Birflatt Boy and Sutton: what is the true value of pie?

Malcolm Dawson writes… is ages since we heard from the Birflatt Boy but today he makes a welcome return to the pages of Salut! Sunderland with his thoughts on Monday’s events at Gander Green Lane where off field events have overshadowed those of the match itself. Over to you Birflatt.

Birflatt Boy weighs up the controversy

Is a Jaffa Cake a biscuit or a cake? All of my family love them. Personally, I hate them. Too soggy to be a biscuit and too dry to be a cake. It all comes down to personal taste. Well, it would do were it not for the fact that our concept of cakes and biscuits, extends to taxation issues. McVities have always maintained that their product is a cake and so benefits from the zero rate of taxation on cakes, which does not apply to biscuits. This debate has run for years and was the focus of an article on BBC News Magazine earlier this week. Link is here;
This is perhaps a suitable preamble to the debate which has followed in the wake of Sutton United’s substitute goalkeeper, Wayne Shaw sparking controversy after consuming a savoury produce during his side’s valiant defeat to Arsenal in the FA Cup on Tuesday. I say “savoury product” because Wayne himself has declared that he ate a pasty and not a pie, although other sources say that it was a meat and potato pie. Wayne’s delectation for pies or pasties has landed him in a lot of trouble. It’s probably safe to say that pies and pasties are not unfamiliar to him. Unfortunately this pastry fetish has landed the big fellah in trouble due to FA betting rules. As anyone following this story even casually would know, Sun Bets offered odds of 8/1 on Wayne Shaw being shown on live TV during the game consuming a pie.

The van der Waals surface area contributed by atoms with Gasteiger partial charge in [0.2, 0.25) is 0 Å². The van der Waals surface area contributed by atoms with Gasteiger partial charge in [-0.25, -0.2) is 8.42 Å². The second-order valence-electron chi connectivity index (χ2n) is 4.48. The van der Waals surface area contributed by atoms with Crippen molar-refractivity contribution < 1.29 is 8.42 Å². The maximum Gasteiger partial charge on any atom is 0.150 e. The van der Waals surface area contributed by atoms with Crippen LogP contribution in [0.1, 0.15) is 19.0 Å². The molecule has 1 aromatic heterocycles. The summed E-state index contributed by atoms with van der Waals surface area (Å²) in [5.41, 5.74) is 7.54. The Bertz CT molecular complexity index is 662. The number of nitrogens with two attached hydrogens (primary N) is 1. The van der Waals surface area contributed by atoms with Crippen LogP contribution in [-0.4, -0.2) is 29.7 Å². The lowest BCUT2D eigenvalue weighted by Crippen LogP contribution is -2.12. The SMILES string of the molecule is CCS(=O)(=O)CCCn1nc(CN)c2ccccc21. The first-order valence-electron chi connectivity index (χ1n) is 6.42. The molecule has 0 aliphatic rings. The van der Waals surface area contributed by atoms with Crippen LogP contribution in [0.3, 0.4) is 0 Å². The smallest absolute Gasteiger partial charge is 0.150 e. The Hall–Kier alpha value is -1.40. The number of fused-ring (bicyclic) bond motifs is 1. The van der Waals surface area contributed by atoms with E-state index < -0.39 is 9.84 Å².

During the closing stages of the game, when all Sutton’s subs had been used and the game was to all intent and purposes over, Wayne got stuck into his snack. He clearly enjoyed it, but I doubt if the same can be said for the media melee and fuss which ensued. Wayne was forced to resign and his manager described his actions as making the club look unprofessional etc. Wayne himself said that he scoffed the pasty because the canteen had no pies left and that it was all done for the banter. Listening to his comments he did seem to be aware that there was a betting matter involved somewhere. What is the problem and who is to blame for all the fuss?

We are inundated with betting advertisements and all sort of betting permutations where bets can be placed at any time during a game and on all sorts of bizarre events which in many cases have little if any bearing on the outcome of a game. Number of throw ins, the cumulative total of the shirt numbers worn by goal scorers in a game etc. Gary Lineker has defended Wayne Shaw and says that football is losing its sense of humour. I didn’t think Wayne Shaw’s actions were particularly amusing. As a bloke in his mid forties I’d have thought he was old enough to know better. At 23 stones and in his mid forties I’d also have thought he was in no fit state to be considered as a goalkeeper either but that’s a different matter. He may have looked unprofessional. I thought he just looked a bit daft but who has suffered in this case? Arguably Sun Bets is the loser if they have to pay out. It serves them right to engage in betting offers which have no impact on the outcome of a game but which have led to a man losing his job. It seems to me that there are several issues or factors being confused here.